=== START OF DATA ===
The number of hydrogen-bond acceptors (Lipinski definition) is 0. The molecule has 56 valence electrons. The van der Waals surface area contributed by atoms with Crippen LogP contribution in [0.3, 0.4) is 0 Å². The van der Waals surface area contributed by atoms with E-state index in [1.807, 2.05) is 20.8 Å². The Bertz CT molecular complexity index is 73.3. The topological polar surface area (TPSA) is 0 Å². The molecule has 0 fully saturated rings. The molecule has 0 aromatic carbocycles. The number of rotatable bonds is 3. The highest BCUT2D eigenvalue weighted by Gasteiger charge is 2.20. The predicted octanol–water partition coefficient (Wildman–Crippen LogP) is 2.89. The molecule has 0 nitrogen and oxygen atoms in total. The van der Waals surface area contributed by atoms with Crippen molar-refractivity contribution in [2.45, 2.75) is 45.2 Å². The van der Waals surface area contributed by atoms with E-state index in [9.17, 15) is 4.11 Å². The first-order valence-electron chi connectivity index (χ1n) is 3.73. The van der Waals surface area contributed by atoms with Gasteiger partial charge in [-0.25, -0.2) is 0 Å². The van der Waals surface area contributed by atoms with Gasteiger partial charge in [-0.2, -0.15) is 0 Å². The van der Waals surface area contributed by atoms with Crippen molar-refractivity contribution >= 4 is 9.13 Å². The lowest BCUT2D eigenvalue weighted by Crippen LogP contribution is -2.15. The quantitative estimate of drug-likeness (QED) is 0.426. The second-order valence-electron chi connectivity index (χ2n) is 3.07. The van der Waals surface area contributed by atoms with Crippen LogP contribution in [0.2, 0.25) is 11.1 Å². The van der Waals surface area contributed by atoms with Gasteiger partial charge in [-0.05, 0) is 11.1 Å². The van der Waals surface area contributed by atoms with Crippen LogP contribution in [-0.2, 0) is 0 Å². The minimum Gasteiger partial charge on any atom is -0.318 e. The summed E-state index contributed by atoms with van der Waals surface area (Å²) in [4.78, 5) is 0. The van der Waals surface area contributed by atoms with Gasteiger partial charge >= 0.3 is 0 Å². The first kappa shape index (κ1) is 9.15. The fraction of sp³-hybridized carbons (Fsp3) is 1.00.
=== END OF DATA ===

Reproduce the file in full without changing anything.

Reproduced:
The number of hydrogen-bond acceptors (Lipinski definition) is 0. The molecule has 56 valence electrons. The van der Waals surface area contributed by atoms with Crippen LogP contribution in [0.3, 0.4) is 0 Å². The van der Waals surface area contributed by atoms with E-state index in [1.807, 2.05) is 20.8 Å². The Bertz CT molecular complexity index is 73.3. The topological polar surface area (TPSA) is 0 Å². The molecule has 0 fully saturated rings. The molecule has 0 aromatic carbocycles. The number of rotatable bonds is 3. The highest BCUT2D eigenvalue weighted by Gasteiger charge is 2.20. The predicted octanol–water partition coefficient (Wildman–Crippen LogP) is 2.89. The molecule has 0 nitrogen and oxygen atoms in total. The van der Waals surface area contributed by atoms with Crippen molar-refractivity contribution in [2.45, 2.75) is 45.2 Å². The van der Waals surface area contributed by atoms with E-state index in [9.17, 15) is 4.11 Å². The first-order valence-electron chi connectivity index (χ1n) is 3.73. The van der Waals surface area contributed by atoms with Gasteiger partial charge in [-0.25, -0.2) is 0 Å². The van der Waals surface area contributed by atoms with Gasteiger partial charge in [-0.2, -0.15) is 0 Å². The van der Waals surface area contributed by atoms with Crippen molar-refractivity contribution >= 4 is 9.13 Å². The lowest BCUT2D eigenvalue weighted by Crippen LogP contribution is -2.15. The quantitative estimate of drug-likeness (QED) is 0.426. The second-order valence-electron chi connectivity index (χ2n) is 3.07. The van der Waals surface area contributed by atoms with Crippen LogP contribution in [0.2, 0.25) is 11.1 Å². The van der Waals surface area contributed by atoms with Gasteiger partial charge in [-0.05, 0) is 11.1 Å². The van der Waals surface area contributed by atoms with Crippen LogP contribution in [-0.2, 0) is 0 Å². The minimum Gasteiger partial charge on any atom is -0.318 e. The summed E-state index contributed by atoms with van der Waals surface area (Å²) in [4.78, 5) is 0. The van der Waals surface area contributed by atoms with Gasteiger partial charge >= 0.3 is 0 Å². The first kappa shape index (κ1) is 9.15. The fraction of sp³-hybridized carbons (Fsp3) is 1.00.